Becoming aware of your own thought-circles and how they churn up your mind is the first step in mastering the art of allowing your mind to settle and clear.  When that happens, you’ll be able to see answers to old problems and perhaps those new, creative ideas to share with others.

What are some things you do to help yourself settle your thoughts?

Into Every Life, Some Drama Must Fall

As I was dozing off around 11 p.m. last night, I heard some commotion in the kitchen below me.  Since there were no sounds of imminent mayhem, I let it go and didn’t think too much about it.

This morning I find out that someone in the house made themselves a bowl of cereal and left spilled milk all over the counter.  The next person who came in to fix a late supper found it and had to clean up the mess which had by this time reached the floor around the counter.  It’ not hard to figure out that she was rightfully annoyed by this, as such neglect had been discussed at the house meeting on April 15th.  Not know who the culprit was, she left a note on the hall bulletin board.

That triggered another house member (who tends to take Everything as aimed at her as a slight or an attack) to write a long diatribe about the first person not signing/dating their note and attacking other members of the house.  Her note began “If this is directed at me, I …” and rambled through a number of defensive things as though the first note had been directed exclusively at her.

That’s only a small part of the picture.  This is a rooming house of supposed adults ranging in age from early 20’s to mid-60’s.  Everyone who lives here is theoretically able-bodied and capable of taking care of themselves when it comes to cooking, cleaning up and the like.  We are all working stiffs or students with outside responsibilities and lives for the most part.  A couple of house members do not work because of various health issues but those issues do not prevent them from handling basic care issues.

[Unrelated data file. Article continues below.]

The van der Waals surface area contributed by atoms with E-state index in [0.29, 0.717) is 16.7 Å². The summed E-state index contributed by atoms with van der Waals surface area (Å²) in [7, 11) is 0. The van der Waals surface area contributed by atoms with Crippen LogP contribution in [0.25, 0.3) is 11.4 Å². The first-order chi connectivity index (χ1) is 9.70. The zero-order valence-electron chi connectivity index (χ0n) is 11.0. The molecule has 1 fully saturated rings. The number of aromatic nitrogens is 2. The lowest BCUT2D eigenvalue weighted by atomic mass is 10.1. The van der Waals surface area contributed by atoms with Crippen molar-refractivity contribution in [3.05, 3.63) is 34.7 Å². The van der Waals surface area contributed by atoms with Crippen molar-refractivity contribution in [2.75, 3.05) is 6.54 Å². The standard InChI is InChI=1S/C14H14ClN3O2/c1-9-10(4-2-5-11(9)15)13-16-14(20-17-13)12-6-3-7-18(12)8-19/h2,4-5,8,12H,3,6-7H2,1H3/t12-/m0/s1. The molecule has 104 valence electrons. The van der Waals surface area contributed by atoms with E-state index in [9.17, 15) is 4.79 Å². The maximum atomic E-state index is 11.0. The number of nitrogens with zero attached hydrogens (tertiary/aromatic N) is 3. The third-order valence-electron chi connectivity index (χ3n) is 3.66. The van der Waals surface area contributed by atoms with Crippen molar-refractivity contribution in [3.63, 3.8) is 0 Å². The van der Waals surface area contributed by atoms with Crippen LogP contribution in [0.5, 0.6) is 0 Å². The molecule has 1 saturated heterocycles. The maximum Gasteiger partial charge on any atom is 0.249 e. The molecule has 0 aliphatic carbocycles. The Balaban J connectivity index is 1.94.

Everyone is supposed to pitch in with chores around the house — from putting away dishes each evening to cleaning bathrooms (3) and taking out recyclables.  It is part of the rent we pay for living here.

At times, though, it seems as if people forget that simple fact.  Dish nights get ‘forgotten’ until someone else takes care of the pileup.  People ‘forget’ their chore and get upset when someone reminds them that they agreed to do that when they moved in.

And short of beating them about the head and shoulders with a clue-by-four I am running out of ideas to encourage people to do their part to be part of the community that is this house.

You see, as the designated House Manager, it is my job to keep this ship sailing smoothly and at the moment, we are veering away from the course that was set when the owner bought the place and started ‘collecting people to help pay for it.’